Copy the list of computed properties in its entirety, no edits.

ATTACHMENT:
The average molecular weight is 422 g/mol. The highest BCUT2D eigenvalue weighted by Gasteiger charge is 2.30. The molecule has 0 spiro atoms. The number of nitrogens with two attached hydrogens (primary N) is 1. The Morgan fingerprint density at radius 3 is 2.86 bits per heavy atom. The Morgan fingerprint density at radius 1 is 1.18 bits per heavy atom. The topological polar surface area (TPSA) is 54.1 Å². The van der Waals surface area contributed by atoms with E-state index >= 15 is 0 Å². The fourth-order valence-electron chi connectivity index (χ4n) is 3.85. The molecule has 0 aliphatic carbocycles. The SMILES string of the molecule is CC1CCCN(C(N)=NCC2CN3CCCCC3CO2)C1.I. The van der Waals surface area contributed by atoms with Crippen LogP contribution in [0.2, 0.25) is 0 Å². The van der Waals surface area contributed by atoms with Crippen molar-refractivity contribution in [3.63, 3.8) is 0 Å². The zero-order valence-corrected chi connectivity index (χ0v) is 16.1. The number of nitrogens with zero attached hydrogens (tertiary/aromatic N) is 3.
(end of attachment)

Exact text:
The average molecular weight is 422 g/mol. The highest BCUT2D eigenvalue weighted by Gasteiger charge is 2.30. The molecule has 0 spiro atoms. The number of nitrogens with two attached hydrogens (primary N) is 1. The Morgan fingerprint density at radius 3 is 2.86 bits per heavy atom. The Morgan fingerprint density at radius 1 is 1.18 bits per heavy atom. The topological polar surface area (TPSA) is 54.1 Å². The van der Waals surface area contributed by atoms with E-state index >= 15 is 0 Å². The fourth-order valence-electron chi connectivity index (χ4n) is 3.85. The molecule has 0 aliphatic carbocycles. The SMILES string of the molecule is CC1CCCN(C(N)=NCC2CN3CCCCC3CO2)C1.I. The van der Waals surface area contributed by atoms with Crippen LogP contribution in [0.2, 0.25) is 0 Å². The van der Waals surface area contributed by atoms with Crippen molar-refractivity contribution in [3.63, 3.8) is 0 Å². The zero-order valence-corrected chi connectivity index (χ0v) is 16.1. The number of nitrogens with zero attached hydrogens (tertiary/aromatic N) is 3.